Thatcherism Essay

Thatcherism, a term popularized in the 1980s, was initially used by political opponents of British prime minister Margaret Thatcher to derisively refer to the political philosophy, doctrine, and programs she introduced to the country from 1979 until 1990, when she resigned from office. The intent was to stigmatize Thatcher’s programs, which her political enemies felt she advocated with great force and which they ultimately believed would lead to failure. Thatcher’s supporters, however, took the term and made it their own, elevating it from a derisive term used by opponents to a positive reflection of the prime minster and her policies.

While no universal definition exists for Thatcherism, it is a term widely used by academics, politicians, and the press to identify what took place during Thatcher’s tenure as prime minister. Numerous explanations have been offered to define the term, and several key features consistently appear in the different definitions proposed. Among them are a fiscal policy that promotes low inflation and a tight control on money supply, and a labor policy that favors privatization and limitations on labor movements, including trade unions.

Some argue that the principles of Thatcherism are nothing new and existed before Margaret Thatcher gave advent to the term. Regardless of how Thatcherism is understood as a phenomenon, it is clear that it had lasting effects on the United Kingdom.

It has been suggested that Margaret Thatcher may have alienated many of her own, the conservatives in Great Britain, with her brash and iron-fisted will to pursue what she saw as the true conservative doctrine, even if it clashed with conventionally held conservative doctrine. Not only did she clash with conservatives in her own party, but she also alienated progressives. Nonetheless, Thatcher ushered in several changes when she became prime minister, including raising interest rates to control inflation in a time of recession, attacking trade unions, and privatizing public transportation and social housing.

In many respects, Thatcherism was a conservative economic philosophy that was led by the market and reduced government intervention. Thatcher focused her energy on government reform, stating, “I was determined . . . to begin work on long-term reform of government itself. If we were to channel more of the nation’s talent into wealth-creating private business, this would inevitably mean reducing employment in the public sector.” In many respects she considered the civil service a “necessary evil” that needed to be downsized.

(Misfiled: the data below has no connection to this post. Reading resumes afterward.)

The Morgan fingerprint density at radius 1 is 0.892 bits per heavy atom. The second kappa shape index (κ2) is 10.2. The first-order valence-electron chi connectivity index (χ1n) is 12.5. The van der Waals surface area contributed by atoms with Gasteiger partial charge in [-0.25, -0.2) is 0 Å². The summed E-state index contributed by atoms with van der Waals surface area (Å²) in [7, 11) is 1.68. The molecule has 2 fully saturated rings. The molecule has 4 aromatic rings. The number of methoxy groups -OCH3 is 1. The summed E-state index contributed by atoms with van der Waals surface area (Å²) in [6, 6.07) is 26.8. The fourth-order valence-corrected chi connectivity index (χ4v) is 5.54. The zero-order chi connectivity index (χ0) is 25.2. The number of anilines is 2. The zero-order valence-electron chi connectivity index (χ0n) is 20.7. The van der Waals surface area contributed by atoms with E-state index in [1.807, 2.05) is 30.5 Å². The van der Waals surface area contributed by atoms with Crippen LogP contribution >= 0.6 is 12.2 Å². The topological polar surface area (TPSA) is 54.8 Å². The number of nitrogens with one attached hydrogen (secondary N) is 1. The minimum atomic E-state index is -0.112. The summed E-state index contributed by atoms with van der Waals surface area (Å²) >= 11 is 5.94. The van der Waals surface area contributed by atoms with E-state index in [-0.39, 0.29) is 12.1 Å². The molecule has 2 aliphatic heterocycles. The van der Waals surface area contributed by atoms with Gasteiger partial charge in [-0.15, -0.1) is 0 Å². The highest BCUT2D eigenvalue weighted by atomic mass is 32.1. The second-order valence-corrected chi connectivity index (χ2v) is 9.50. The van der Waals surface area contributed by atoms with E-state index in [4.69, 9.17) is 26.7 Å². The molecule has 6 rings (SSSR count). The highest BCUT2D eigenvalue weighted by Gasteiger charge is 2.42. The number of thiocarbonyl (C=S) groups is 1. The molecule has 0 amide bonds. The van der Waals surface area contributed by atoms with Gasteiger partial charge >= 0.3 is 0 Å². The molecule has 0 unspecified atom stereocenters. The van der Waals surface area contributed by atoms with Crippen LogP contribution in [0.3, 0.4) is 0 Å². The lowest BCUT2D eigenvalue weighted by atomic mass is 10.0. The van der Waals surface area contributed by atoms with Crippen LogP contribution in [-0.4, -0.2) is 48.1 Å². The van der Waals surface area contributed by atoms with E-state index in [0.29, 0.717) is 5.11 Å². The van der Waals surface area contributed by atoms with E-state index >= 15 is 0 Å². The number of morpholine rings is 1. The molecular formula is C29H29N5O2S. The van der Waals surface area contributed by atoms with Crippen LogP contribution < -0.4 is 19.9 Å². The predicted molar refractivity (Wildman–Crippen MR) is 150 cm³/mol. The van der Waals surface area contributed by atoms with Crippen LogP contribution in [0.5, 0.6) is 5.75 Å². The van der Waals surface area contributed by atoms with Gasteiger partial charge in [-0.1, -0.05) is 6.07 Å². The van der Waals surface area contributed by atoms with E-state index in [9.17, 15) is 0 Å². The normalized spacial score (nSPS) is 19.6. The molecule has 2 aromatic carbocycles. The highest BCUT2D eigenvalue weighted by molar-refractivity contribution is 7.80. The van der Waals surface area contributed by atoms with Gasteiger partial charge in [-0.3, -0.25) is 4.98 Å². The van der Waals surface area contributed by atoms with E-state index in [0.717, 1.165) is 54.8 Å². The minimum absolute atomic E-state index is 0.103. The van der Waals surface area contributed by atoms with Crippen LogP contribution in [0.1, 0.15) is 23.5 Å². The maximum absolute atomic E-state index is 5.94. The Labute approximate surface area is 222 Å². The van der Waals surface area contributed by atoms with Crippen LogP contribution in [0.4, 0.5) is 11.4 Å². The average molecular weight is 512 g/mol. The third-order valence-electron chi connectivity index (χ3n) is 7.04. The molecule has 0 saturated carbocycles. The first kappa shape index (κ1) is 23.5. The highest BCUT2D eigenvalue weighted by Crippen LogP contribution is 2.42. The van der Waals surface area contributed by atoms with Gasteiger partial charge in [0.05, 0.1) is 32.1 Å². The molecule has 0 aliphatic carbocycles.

Thatcherism transformed the composition of the Conservative Party in the United Kingdom, reoriented the responsibilities of the civil service, and provided an interpretation or understanding of individualism and the capacity of human beings. It advocated well-known ideas such as the value of free trade, the benefits of lower taxes, the importance of patriotism, and support for individual responsibility (e.g., hard work, personal responsibility, forethought, and frugality). Thatcherism’s focus on the individual fostered the idea of self-worth and individual entrepreneurship rather than a reliance on government. Moreover, Thatcherism sought to centralize power in the hands of the prime minister and reduce the influence of trade unions. Thatcherism increased the United Kingdom’s international prestige and involvement and was widely accepted both in the United States and in other democracies around the world as an opponent of unbridled state growth.

In order to understand the legacy of Thatcherism, it is important to separate Margaret Thatcher from Thatcherism because each has endured quite different fortunes. Thatcher proved to be a far more successful and enduring figure in British politics even after her party lost control of Parliament and turned it over to the newly reformed Labour Party. If one analyzes the specific programs attempted by Thatcherism, it has a mixed and short-lived record. For instance, efforts to reduce the tax burden on British citizens failed to realize the long-term goals envisioned by Thatcher and her supporters. In 1996, the percentage of annual income devoted to taxation was higher than its 1979 levels. Nonetheless, Thatcherism provided a new orientation to government and individual responsibility that has lived on in the United Kingdom and reverberated beyond its shores.

Bibliography:

  1. Evans, Eric J. Thatcher and Thatcherism. London: Routledge, 1997.
  2. Hall, Stuart, and Martin Jacques, eds. The Politics of Thatcherism. London: Lawrence and Wishart, 1983.
  3. Letwin, Shirley Robin. The Anatomy of Thatcherism. London: Fontana, 1992.

Thatcher, Margaret. The Downing Street Years. New York: HarperCollins, 1993

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